Here is a snapshot of it, taken from an RHEL5 partition on a System p platform.
[root@172_29_138_30 etc]# more xinetd.conf
# This is the master xinetd configuration file. Settings in the
# default section will be inherited by all service configurations
# unless explicitly overridden in the service configuration. See
# xinetd.conf in the man pages for a more detailed explanation of
# these attributes.
# The next two items are intended to be a quick access place to
# temporarily enable or disable services.
# enabled =
# disabled =
# Define general logging characteristics.
log_type = SYSLOG daemon info
log_on_failure = HOST
log_on_success = PID HOST DURATION EXIT
# Define access restriction defaults
# no_access =
# only_from =
# max_load = 0
cps = 50 10
instances = 50
per_source = 10
# Address and networking defaults
# bind =
# mdns = yes
v6only = no
# setup environmental attributes
# passenv =
groups = yes
umask = 002
The /etc/xinetd.d directory contains the configuration files for all services managed by the xinetd daemon. This example shows a configuration for a kerberized telnet server:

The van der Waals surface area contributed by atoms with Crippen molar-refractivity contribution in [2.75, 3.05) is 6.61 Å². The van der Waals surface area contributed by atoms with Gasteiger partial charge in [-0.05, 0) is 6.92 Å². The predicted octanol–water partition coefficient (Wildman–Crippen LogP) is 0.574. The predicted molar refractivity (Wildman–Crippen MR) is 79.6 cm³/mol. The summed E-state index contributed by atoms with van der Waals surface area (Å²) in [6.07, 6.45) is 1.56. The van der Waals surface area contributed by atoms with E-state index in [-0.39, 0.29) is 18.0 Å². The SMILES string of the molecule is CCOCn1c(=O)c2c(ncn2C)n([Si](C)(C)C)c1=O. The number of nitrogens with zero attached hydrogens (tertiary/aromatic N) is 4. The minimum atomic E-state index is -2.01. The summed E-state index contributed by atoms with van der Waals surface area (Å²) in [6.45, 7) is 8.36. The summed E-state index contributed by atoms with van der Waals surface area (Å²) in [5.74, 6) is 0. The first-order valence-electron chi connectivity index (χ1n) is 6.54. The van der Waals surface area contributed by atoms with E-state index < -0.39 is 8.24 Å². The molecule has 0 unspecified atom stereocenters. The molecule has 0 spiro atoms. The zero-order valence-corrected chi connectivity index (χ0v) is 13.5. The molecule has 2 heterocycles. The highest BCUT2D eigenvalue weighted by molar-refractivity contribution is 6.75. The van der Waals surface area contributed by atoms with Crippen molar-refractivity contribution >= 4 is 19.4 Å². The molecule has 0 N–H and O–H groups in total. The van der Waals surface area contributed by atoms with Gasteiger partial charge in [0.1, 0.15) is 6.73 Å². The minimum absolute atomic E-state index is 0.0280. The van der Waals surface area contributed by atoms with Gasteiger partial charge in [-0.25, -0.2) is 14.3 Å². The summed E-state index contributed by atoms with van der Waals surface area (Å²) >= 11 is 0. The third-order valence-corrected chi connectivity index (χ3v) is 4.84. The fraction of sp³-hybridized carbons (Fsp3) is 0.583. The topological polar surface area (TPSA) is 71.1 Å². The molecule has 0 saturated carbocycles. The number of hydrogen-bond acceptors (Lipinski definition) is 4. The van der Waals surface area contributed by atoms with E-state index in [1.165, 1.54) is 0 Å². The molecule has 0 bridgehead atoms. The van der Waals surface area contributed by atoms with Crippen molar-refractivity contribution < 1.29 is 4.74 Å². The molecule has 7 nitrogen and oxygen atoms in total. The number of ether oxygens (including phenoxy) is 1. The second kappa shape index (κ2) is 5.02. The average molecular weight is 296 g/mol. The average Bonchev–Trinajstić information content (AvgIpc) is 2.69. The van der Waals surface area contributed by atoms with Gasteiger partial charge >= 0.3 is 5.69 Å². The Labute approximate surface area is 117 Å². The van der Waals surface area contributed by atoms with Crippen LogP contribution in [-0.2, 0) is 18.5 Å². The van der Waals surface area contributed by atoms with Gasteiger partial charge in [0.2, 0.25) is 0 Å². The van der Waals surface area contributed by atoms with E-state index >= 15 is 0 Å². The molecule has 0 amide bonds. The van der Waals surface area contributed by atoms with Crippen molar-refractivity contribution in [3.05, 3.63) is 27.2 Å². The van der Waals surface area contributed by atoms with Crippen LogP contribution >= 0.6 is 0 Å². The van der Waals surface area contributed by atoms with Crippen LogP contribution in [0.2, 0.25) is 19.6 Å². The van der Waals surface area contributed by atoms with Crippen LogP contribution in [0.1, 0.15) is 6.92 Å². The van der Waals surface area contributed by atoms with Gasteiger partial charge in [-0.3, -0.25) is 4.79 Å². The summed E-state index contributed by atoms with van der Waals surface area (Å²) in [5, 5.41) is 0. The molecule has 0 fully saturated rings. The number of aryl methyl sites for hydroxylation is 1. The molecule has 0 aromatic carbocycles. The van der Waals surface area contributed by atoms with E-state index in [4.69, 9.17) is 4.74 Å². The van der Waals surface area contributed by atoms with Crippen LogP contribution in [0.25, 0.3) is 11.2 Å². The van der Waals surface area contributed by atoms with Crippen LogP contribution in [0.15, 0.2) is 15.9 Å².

[root@172_29_138_30 xinetd.d]# ls
chargen-dgram daytime-stream echo-stream klogin rsync
chargen-stream discard-dgram eklogin krb5-telnet tcpmux-server
cvs discard-stream ekrb5-telnet kshell time-dgram
daytime-dgram echo-dgram gssftp ktalk time-stream
[root@172_29_138_30 xinetd.d]# more ekrb5-telnet
# default: off
# description: The kerberized telnet server accepts only telnet sessions, \
# which use Kerberos 5 authentication and encryption.
flags = REUSE
socket_type = stream
wait = no
user = root
server = /usr/kerberos/sbin/telnetd
server_args = -e
log_on_failure += USERID
disable = yes
If you want to turn ftp on, you'll need to change disable to no, start your ftp services and then restart your xinetd daemon.
Implementation of TCP wrappers is a much more effective way of denying access to services than anything you can do without it. This can help you send special security-type banners and also warn of impending attacks by specific host machines. The logging features are also advanced. TCP wrappers make use out of the /etc/hosts.allow and /etc/hosts.deny file. When TCP wrappers are configured, only authorized systems may utilize the services of the host machine. TCP wrappers provide transparency to the client and to the wrapped network service, as both are unaware that TCP wrappers are in use. Because they operate separately from the actual services they protect, they allow many applications to share this common set of configuration files, making easier to manage.
Using TCP Wrappers to secure Linux